Human vision can distinguish approximately 100 shades of tone in each colour on average---a bit less (60 - 80) in the violet-blue and in the deep-red ranges (i. e. at the ends of the visible spectrum), and a bit more (120 - 130) in the yellowish-green range (i. e. at the middle of the visible spectrum). So under ideal viewing conditions we may just barely see a difference between 6 bits and 7 bits. The usual 8 bits already provide us with considerable headroom by a factor of 2 - 3.
12 bits provide up to 4,096 shades of tone per colour which is 40× more than we can ever hope to be able to see with our eyes. More bits mean more native dynamic range in the A-to-D converter which basically is a good thing ... however we may just as well spread the range by multiplying as we already have so many shades. Not-too-small photosites, cleverly designed photosite read-out, A-to-D conversion, noise reduction, raw conversion, and image processing are way more significant to the final image quality than the A-to-D converter's width being 10, 12, or 14 bits.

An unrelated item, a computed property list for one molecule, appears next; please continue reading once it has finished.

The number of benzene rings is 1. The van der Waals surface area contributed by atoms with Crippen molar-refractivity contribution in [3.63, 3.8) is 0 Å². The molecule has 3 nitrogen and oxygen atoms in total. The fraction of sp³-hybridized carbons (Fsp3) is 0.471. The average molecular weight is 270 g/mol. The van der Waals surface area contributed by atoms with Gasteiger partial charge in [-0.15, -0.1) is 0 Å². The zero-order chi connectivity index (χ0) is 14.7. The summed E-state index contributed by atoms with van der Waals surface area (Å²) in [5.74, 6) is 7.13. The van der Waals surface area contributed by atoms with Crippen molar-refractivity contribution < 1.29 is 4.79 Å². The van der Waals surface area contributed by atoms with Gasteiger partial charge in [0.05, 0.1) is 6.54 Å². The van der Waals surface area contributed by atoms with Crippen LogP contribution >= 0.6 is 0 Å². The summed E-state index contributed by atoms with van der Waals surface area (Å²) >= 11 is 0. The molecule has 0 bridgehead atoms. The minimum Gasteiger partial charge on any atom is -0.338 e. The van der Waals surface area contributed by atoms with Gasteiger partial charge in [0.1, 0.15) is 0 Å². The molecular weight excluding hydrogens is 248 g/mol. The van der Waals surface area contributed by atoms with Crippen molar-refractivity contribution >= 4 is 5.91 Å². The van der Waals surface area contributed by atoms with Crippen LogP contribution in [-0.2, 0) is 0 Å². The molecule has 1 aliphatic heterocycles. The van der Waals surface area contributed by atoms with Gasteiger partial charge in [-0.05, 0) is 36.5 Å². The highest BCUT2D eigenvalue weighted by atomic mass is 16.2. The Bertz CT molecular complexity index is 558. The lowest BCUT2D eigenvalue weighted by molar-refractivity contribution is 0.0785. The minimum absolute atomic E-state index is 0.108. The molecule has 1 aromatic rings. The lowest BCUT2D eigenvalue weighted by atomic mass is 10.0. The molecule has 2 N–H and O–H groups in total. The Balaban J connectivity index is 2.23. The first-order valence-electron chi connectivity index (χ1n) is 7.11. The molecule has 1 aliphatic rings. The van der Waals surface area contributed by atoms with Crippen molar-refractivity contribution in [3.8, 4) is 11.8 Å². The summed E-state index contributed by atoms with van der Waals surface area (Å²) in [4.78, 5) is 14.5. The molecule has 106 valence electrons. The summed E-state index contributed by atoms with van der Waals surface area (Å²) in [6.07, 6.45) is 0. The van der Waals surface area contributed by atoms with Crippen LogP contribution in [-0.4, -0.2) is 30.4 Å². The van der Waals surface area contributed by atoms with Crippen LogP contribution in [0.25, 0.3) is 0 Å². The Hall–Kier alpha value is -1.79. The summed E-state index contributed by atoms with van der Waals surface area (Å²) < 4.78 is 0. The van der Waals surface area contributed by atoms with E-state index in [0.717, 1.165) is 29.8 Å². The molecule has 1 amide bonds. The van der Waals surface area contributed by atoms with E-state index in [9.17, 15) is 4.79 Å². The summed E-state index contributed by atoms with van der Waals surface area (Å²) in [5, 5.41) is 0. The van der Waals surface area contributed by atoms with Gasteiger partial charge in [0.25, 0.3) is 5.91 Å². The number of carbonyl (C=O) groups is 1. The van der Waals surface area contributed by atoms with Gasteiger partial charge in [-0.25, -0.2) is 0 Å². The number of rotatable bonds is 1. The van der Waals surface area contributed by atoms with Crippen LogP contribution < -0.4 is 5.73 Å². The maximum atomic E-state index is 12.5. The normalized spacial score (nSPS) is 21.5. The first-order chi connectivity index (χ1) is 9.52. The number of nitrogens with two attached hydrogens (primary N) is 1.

As Olaf's analysis demonstrates, the increased number of levels provided by increasing the bit depth from 12 to 14 is of limited or no value, since the human eye can not distinguish these additional levels. Moreover, the number of actual levels with current cameras is limited by noise. Even with perfect sensors and analog to digital converters, photon sampling noise (shot noise) will limit the number of discrete levels that can be distinguished in the image. Emil Martinec gives a good analysis in a [a href=\"http://forums.dpreview.com/forums/read.asp?forum=1021&message=27646854]thread[/url] in the DPReview Nikon D3 forum.
Bit depth does impose an absolute limit on dynamic range, which is limited to 1 f/stop per bit as explained by Sean McHugh on his web site
. However, this maximal bit depth is not achieved with current cameras because of noise. Also, this maximal DR has only one level in the darkest f/stop. In practice, you would most likely want more levels.
The ideal SNR of an ADC equals 6.02N+1.76 dB, where N is the number of bits (explanation
). A 12 bit ADC has an ideal SNR of 74 dB and a 14 bit ADC has an ideal SNR of 86 dB (6 dB represents a doubling of SNR). As Roger Clark explains in his digital sensor analysis, current 14 bit ADCs do not attain the ideal, since it is difficult to design an ADC approaching ideal at the high bit rates required for cameras like the Nikon D3 or Canon EOS 1D MIII.
In summary, while a 14 bit ADC has theoretical advantages, these are not attained in practice with current ADCs.